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Terra Cotta in SF

by Jason Cohen

There is a multitude of terra cotta building decoration in San Francisco, and much of this is thanks to the town of Lincoln, 30 miles northeast of Sacramento. The town began in 1861 as a railroad terminus on land owned by railroad pioneer Theodore Judah. Civil War veterans settled in the area to raise cattle and orchards, and coal mining began in 1873. In 1874, when a source of high quality clay was discovered nearby, several Chicago businessmen decided to open a clay products manufacturing plant. A year later Gladding McBean opened as the first producer of clay sewer pipe west of the Rockies.

Sewer pipe was, and continues to be, Gladding McBean’s main product. In 1884 the company began producing architectural terra cotta pieces for building decoration. Terra cotta literally means burned earth and has been used since Roman times for architectural pieces and large statues.

Terra cotta was an extremely popular material for buildings from 1890-1930. The beginning of this period is when skyscrapers were invented. Lighter weight than stone and less expensive than having to pay stone masons to carve designs into granite or marble, terra cotta became a popular cladding material for the outer walls of buildings.

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In the Hunter-Dulin Building (Sam Spade’s 111 Sutter Street office), terra cotta is used as the cladding (siding) for the steel frame of the structure.

Terra cotta also provides a fire insulation quality, required on steel frame buildings since steel melts in a hot fire. However, terra cotta buildings did not stand up well to the 1906 earthquake and fire. The Gladding McBean headquarters building on Market Street in San Francisco, along with many others, was destroyed.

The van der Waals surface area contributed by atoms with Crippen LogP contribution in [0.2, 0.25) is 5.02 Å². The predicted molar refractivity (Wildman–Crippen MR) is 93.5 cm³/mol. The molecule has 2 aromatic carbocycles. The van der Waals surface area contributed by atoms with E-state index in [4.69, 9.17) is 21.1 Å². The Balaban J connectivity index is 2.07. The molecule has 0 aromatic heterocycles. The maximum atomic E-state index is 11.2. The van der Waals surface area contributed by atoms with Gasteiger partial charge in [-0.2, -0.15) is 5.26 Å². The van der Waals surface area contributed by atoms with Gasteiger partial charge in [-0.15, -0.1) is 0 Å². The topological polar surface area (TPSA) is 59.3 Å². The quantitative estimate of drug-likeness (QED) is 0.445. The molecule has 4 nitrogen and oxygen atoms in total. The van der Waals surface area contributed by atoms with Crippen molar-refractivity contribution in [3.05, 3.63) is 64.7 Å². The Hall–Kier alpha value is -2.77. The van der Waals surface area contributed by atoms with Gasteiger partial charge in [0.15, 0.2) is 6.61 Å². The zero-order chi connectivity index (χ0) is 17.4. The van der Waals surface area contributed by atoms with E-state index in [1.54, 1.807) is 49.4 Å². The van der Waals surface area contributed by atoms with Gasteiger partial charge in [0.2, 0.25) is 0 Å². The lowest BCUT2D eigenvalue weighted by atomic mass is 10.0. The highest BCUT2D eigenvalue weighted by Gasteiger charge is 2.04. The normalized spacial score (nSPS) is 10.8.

Another benefit of terra cotta is that it can be glazed in a wide variety of colors, textures and finishes to meet architectural specifications. Each manufacturer employed a ceramic chemist whose full time job was developing new glazes. One of Gladding McBean’s most successful innovations was a glazed material called Granitex. It is almost impossible to distinguish from real granite.

The imitation stone is so convincing, that walking through downtown San Francisco, it can be difficult to know if we’re looking at stone or terra cotta on the wall of a building. Here’s a clue—because terra cotta is brittle and can be chipped easily, architects generally used real stone for the first few feet above the sidewalk to resist damage from handcarts, briefcases, and so on. Above this, the wall cladding will often be terra cotta. On close observation you may see small chips in the surface, and if what’s behind the chipped surface is tan/brown in color, it’s probably terra cotta.

Just a few of the Gladding McBean buildings familiar to City Guides and seen on our tours are: City Hall, Opera House, Veterans Building, Asian Art Museum (former Main Library), Mark Hopkins and Ritz Carlton hotels, Danielle Steele’s home (Spreckels Mansion), Pacific Telephone Building, Hunter-Dulin Building (Sam Spade’s Sutter Street office), Hobart Building, and the Russ Building.

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At the Adolph and Alma Spreckles’ mansion at Octavia and Washington Streets, you can see how terra cotta is often used for the capitals (tops) of the columns.

Terra cotta successfully made the transition to Art Deco and Art Moderne architecture in the 1920s and 1930s; however, very few large buildings were constructed during the Great Depression and World War II. When building resumed in the late 1940s, the Modern style, using glass and steel, became popular. Just as terra cotta was more economical than stone as a building material, glass and steel are less expensive than terra cotta. Their competitors went out of business by the late 1950s, but Gladding McBean was able to survive because of its core sewer pipe business. In recent times, work has become available for architectural restoration projects. The clay pit in Lincoln has enough raw material to last 350 years.

Gladding McBean is open for public tours each May during the “Feats of Clay” ceramic competition sponsored by the Lincoln Arts and Culture Foundation. Hundreds of original models and molds are stored museum-like in the old buildings, while glass-plate negatives of everything they produced are housed in the State Library. For information on tours see


A longer version of this article appears in GuidePost at

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